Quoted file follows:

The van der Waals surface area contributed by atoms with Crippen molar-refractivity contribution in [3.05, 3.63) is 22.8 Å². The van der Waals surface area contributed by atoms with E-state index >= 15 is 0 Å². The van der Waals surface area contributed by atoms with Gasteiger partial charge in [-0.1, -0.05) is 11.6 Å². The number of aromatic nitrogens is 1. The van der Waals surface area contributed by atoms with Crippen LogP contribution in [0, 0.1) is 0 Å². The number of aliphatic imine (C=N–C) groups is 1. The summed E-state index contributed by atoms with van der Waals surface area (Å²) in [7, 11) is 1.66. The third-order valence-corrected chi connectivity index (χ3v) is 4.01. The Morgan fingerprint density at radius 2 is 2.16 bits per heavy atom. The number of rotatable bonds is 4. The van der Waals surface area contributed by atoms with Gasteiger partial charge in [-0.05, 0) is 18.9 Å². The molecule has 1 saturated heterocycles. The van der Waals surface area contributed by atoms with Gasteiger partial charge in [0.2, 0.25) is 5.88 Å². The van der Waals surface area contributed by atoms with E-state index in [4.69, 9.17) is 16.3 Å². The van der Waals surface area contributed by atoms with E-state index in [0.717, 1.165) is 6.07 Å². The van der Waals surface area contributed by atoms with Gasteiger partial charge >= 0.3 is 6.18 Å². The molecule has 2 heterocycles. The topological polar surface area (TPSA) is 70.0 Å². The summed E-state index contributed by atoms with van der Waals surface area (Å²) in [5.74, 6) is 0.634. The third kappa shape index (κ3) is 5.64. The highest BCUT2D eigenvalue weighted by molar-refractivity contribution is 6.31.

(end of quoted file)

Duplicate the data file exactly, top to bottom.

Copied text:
The van der Waals surface area contributed by atoms with Crippen molar-refractivity contribution in [3.05, 3.63) is 22.8 Å². The van der Waals surface area contributed by atoms with E-state index >= 15 is 0 Å². The van der Waals surface area contributed by atoms with Gasteiger partial charge in [-0.1, -0.05) is 11.6 Å². The number of aromatic nitrogens is 1. The van der Waals surface area contributed by atoms with Crippen LogP contribution in [0, 0.1) is 0 Å². The number of aliphatic imine (C=N–C) groups is 1. The summed E-state index contributed by atoms with van der Waals surface area (Å²) in [7, 11) is 1.66. The third-order valence-corrected chi connectivity index (χ3v) is 4.01. The Morgan fingerprint density at radius 2 is 2.16 bits per heavy atom. The number of rotatable bonds is 4. The van der Waals surface area contributed by atoms with Gasteiger partial charge in [-0.05, 0) is 18.9 Å². The molecule has 1 saturated heterocycles. The van der Waals surface area contributed by atoms with Gasteiger partial charge in [0.2, 0.25) is 5.88 Å². The van der Waals surface area contributed by atoms with E-state index in [4.69, 9.17) is 16.3 Å². The van der Waals surface area contributed by atoms with E-state index in [0.717, 1.165) is 6.07 Å². The van der Waals surface area contributed by atoms with Gasteiger partial charge >= 0.3 is 6.18 Å². The molecule has 2 heterocycles. The topological polar surface area (TPSA) is 70.0 Å². The summed E-state index contributed by atoms with van der Waals surface area (Å²) in [5.74, 6) is 0.634. The third kappa shape index (κ3) is 5.64. The highest BCUT2D eigenvalue weighted by molar-refractivity contribution is 6.31.